3 Takeaways from Vikings' Week 14 Win
The Minnesota Vikings almost invented a new way to lose on Thursday night.
The Vikings came close to blowing a 29-point lead against the Pittsburgh Steelers inside U.S. Bank Stadium.
A stalled-out offense and a stunned defense put Minnesota in the precarious situation it faced until the final play of the game.
Harrison Smith came up with a massive pass breakup on a throw from Ben Roethlisberger to Pat Freiermuth to keep the Steelers from having a chance to tie the game with a two-point conversion.
Smith's game-saving play was one of a few notable second-half moments among a string of errors from the NFC North side, who blew a lead against the Detroit Lions four days prior.
Minnesota conceded 28 points in 13 minutes to allow Pittsburgh to even have a chance of completing its comeback.
The poor second half overshadowed how dominant the Vikings looked in the first two quarters behind Dalvin Cook, who produced the first 200-yard rushing game in the NFL this season.
Harrison Smith Saved Vikings from Total Humiliation
Harrison Smith might have made the most important play of the Vikings' season.
The veteran safety knocked the ball out of Pat Freiermuth's hands in the end zone to prevent the Steelers from getting within two points of Minnesota.
If the Steelers completed that pass and the two-point conversion that followed, the Vikings would have been on the brink of a historic defeat.
According to NBC Sports' Warren Sharp, teams that led by 23 or more points at halftime were 90-0 dating back to 2014.
Smith helped the Vikings avoid the humiliation of being the first team to lose in a situation like that in a while, and it kept the team in the thick of the NFC wild-card race.
Minnesota moved up to 6-7 and is now in eighth place in the NFC wild-card race with a half-game between it and the two teams above it.
Now that the hard part is over, the Vikings have to root for the Dallas Cowboys to beat the Washington Football Team and the Cincinnati Bengals to defeat the San Francisco 49ers to put all three wild-card contenders at 6-7 going into Week 15.
Dalvin Cook Showed No Lingering Affects from Shoulder Injury
Dalvin Cook did not look like he was running with a shoulder harness on.
Cook ran through the Steelers defense with ease to total 205 yards and a pair of touchdowns.
Minnesota's top running back did whatever he wanted in the first half, as he found the end zone on two occasions. At one point, Cook had seven carries for 117 yards and a score.
Cook made a few key runs in the second half to set up a pair of Greg Joseph field goals. He had an eight-yard run on Minnesota's first drive of the third quarter, and his 15-yard rush on the second series put the Vikings inside the 10-yard line.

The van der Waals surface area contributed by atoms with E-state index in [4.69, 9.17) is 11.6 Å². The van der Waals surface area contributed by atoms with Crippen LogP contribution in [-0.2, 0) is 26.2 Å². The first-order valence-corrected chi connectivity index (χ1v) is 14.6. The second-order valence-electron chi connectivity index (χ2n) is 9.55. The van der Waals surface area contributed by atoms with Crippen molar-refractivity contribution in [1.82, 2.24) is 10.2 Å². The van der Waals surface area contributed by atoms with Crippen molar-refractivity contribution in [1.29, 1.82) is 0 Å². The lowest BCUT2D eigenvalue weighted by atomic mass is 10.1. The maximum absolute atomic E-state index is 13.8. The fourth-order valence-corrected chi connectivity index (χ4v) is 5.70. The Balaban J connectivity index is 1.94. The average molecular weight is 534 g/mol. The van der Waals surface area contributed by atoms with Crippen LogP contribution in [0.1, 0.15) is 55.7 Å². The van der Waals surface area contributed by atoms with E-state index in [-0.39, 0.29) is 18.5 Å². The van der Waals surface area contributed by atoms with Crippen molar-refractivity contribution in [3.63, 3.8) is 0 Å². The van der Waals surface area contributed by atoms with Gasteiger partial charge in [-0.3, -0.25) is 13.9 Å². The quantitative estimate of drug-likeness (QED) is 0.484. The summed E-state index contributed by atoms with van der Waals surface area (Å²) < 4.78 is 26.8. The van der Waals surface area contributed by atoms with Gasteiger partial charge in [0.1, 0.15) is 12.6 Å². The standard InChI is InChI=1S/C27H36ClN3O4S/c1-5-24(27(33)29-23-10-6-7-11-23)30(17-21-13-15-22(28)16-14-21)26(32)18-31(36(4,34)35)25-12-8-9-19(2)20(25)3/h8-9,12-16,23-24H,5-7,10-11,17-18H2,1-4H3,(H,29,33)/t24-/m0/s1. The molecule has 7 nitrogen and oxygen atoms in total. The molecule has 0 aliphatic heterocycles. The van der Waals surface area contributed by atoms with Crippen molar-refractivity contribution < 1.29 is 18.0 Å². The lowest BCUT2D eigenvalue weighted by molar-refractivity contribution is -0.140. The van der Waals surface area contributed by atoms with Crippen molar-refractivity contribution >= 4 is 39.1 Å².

Minnesota gave Cook nine handoffs in the fourth quarter, but it went away from him in a few crucial moments.
Kirk Cousins had two incomplete passes on third down that led to punts, and he was intercepted once on third down in the fourth quarter.
If the Vikings handed the ball off to Cook or Alexander Mattison in any of those situations, they could have run more clock and avoided some of the late-game stress.
Cook's performance on the handoffs he received was a promising sign for the Vikings moving forward if they have to rely on him more with Adam Thielen out injured.
Vikings Need to Clean Up Late-Game Errors
The Vikings need to clean up their late-game errors if they want to be competitive in a playoff game if they qualify for the postseason.
Minnesota let the Steelers get back into the game too easily. The Steelers did whatever they wanted through the air for most of the second half.
Ben Roethlisberger was barely upright in the first two quarters. The visitors had no answers for what the Vikings threw at them, and it looked like Minnesota was on the path to an easy victory.
Minnesota's secondary gave up three passing touchdowns. The scoring connections between Roethlisberger and Najee Harris and Freiermuth were easy to earn. Both players sprinted with ease into the corner of the end zone.
James Washington's 30-yard touchdown grab was harder to attain, but he still beat out a few defensive backs to the ball.
Cousins' errors in the passing game compounded the second-half issues. Both of his interceptions led to Pittsburgh touchdowns.
Minnesota has an extra few days to go over its mistakes and clean them up before its Week 15 Monday night with the Chicago Bears.
If they do not stumble like that again, the Vikings have the potential to make the playoffs and maybe even spring an upset with the offensive talent it possesses.